If you'd like to have a more complete picture of how organizations interested in and/or currently using IoT data analytics solutions are faring, please read the compendium, Redefining the Connected Conversation - IoT Data Management & Analytics Survey, which also contains the survey results, but in greater detail. Click HERE to read our compendium of the survey results.

For more information on how to subscribe to The Connected Conversation, please email info@jbrehm.com.

The Connected Conversation: IoT Data Analytics Survey Results

Recently, James Brehm & Associates in partnership with IoT Evolution released a survey that covered organizations that are interested in and / or currently implementing IoT Data Analytics and what is and isn't working for them. In this issue of The Connected Conversation, you will find out IoT Data Analytics are standing up to real-life application, and where there is room for improvement. Click here to read the results: http://bit.ly/2dUJ1ht.

To receive more information concerning this survey, please contact info@jbrehm.com.

Industry Leaders Collaborate to Spruce up Legacy Networks with SDN & NFV Technologies

By Consuelo Azuaje

While some are focusing on the future nuts and bolts of 5G, others are looking past the required materials and are, instead, focusing on organizational needs. Take the European Union's recently formed public-private partnership (PPP), the 5G Infrastructure Partnership, for example. Having received €700 million from the European Commission for research, the 5G Infrastructure Partnership's vision has five points: (1) wireless capacity; (2) energy savings of up to 90% per service; (3) communication networks wherein the majority of the energy consumed comes from the radio access network; (4) reduction of service reaction time from ~90 hours to 90 minutes; (5) a network that can support connections from over 7 trillion wireless devices and serving more than 7 billion people. To these ends, the 5G Infrastructure Partnership has begun developing a new management model which involves software-defined networking (SDN) and network function virtualization (NFV).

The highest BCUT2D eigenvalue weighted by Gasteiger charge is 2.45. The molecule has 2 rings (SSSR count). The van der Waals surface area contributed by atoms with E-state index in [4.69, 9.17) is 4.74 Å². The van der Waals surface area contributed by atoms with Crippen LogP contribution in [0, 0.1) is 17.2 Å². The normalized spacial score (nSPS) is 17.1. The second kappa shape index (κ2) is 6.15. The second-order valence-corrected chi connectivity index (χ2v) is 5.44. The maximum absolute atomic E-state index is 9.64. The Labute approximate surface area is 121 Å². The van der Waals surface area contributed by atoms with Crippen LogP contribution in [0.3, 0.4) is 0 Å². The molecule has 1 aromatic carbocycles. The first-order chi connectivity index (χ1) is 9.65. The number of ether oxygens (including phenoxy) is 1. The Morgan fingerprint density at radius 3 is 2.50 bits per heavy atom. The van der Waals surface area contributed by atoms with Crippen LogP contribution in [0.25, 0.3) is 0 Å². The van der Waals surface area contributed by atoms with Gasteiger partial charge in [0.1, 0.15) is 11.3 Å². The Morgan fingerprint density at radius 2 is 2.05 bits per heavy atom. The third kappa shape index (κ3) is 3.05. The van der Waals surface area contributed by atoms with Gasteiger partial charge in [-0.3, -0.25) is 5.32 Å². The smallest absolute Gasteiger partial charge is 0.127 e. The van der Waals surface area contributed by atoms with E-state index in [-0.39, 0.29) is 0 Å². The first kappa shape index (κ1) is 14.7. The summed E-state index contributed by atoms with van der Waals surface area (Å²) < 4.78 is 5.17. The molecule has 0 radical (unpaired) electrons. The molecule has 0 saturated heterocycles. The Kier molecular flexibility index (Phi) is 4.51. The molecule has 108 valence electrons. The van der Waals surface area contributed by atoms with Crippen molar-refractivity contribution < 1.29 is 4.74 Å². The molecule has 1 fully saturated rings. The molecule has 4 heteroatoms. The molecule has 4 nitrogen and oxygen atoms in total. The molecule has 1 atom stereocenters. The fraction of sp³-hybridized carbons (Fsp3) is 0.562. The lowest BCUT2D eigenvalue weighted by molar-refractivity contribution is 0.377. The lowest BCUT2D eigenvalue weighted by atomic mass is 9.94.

Despite often being pitted against each other, used jointly, SDN and NFV may just be the ticket to a 5G-future. Networking today has been described as rigid and proprietary by professionals, who often find themselves at odds with the constraints of legacy networks, but SDN allows tech professionals to build a flexible, programmable 5G architecture. The greatest difference between SDN and traditional networking lies in how each system routes incoming data packets. In traditional networking all incoming data packets are responded to and routed uniformly by network switches. Being that the way that network switches handle data packets is written into the device’s firmware, network switches are not programmable. Also, the control and data planes exist on the same network device. SDN, however, separates the control plane from the data plane and allows the control plane controller, known more commonly as the “SDN controller,” to program network switches dynamically in response to data packet flow. By doing so, it brings more flexibility in how networks are deployed and managed, but most importantly, it allows many of the SDN components to be deployed on industry-standard x86 servers.

NFV, on the other hand, is poised to improve network function by focusing—not on separating the control and data planes—but on standardization of devices and replacing the physical with the virtual. However, both would spur replacement of the physical platform with an x86-driven platform—replacing proprietary networking equipment with software running either industry-standard server hardware or on virtual machines hosted on servers. By combining SDN and NFV, industry partners in the PPP reportedly expect five-fold returns on their investments and maintain that collaboration is key to the development of 5G. Competition, they claim, can come later.